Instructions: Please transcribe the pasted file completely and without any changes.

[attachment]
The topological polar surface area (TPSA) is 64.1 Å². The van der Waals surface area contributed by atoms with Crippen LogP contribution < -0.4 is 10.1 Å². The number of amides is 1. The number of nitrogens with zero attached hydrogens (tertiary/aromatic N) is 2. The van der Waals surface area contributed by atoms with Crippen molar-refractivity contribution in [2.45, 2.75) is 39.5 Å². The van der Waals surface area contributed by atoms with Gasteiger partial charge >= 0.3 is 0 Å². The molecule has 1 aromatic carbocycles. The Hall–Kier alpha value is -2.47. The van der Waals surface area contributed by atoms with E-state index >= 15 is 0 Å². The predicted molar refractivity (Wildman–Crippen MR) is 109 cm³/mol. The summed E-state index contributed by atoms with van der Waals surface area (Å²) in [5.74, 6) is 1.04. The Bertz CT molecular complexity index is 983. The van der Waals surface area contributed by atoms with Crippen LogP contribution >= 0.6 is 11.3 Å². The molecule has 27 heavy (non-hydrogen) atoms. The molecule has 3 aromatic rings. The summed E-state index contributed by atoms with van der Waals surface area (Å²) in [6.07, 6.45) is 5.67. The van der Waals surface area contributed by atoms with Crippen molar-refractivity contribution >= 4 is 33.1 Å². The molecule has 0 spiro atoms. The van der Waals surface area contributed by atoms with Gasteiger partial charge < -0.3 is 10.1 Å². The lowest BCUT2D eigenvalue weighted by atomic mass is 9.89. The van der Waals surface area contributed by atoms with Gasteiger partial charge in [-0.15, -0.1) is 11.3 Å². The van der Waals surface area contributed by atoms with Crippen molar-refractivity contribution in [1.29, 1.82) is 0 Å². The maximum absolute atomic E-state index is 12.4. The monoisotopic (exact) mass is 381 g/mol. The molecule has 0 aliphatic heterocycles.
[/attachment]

The topological polar surface area (TPSA) is 64.1 Å². The van der Waals surface area contributed by atoms with Crippen LogP contribution < -0.4 is 10.1 Å². The number of amides is 1. The number of nitrogens with zero attached hydrogens (tertiary/aromatic N) is 2. The van der Waals surface area contributed by atoms with Crippen molar-refractivity contribution in [2.45, 2.75) is 39.5 Å². The van der Waals surface area contributed by atoms with Gasteiger partial charge >= 0.3 is 0 Å². The molecule has 1 aromatic carbocycles. The Hall–Kier alpha value is -2.47. The van der Waals surface area contributed by atoms with E-state index >= 15 is 0 Å². The predicted molar refractivity (Wildman–Crippen MR) is 109 cm³/mol. The summed E-state index contributed by atoms with van der Waals surface area (Å²) in [5.74, 6) is 1.04. The Bertz CT molecular complexity index is 983. The van der Waals surface area contributed by atoms with Crippen LogP contribution >= 0.6 is 11.3 Å². The molecule has 27 heavy (non-hydrogen) atoms. The molecule has 3 aromatic rings. The summed E-state index contributed by atoms with van der Waals surface area (Å²) in [6.07, 6.45) is 5.67. The van der Waals surface area contributed by atoms with Crippen molar-refractivity contribution >= 4 is 33.1 Å². The molecule has 0 spiro atoms. The van der Waals surface area contributed by atoms with Gasteiger partial charge < -0.3 is 10.1 Å². The lowest BCUT2D eigenvalue weighted by atomic mass is 9.89. The van der Waals surface area contributed by atoms with Gasteiger partial charge in [-0.15, -0.1) is 11.3 Å². The van der Waals surface area contributed by atoms with Crippen molar-refractivity contribution in [1.29, 1.82) is 0 Å². The maximum absolute atomic E-state index is 12.4. The monoisotopic (exact) mass is 381 g/mol. The molecule has 0 aliphatic heterocycles.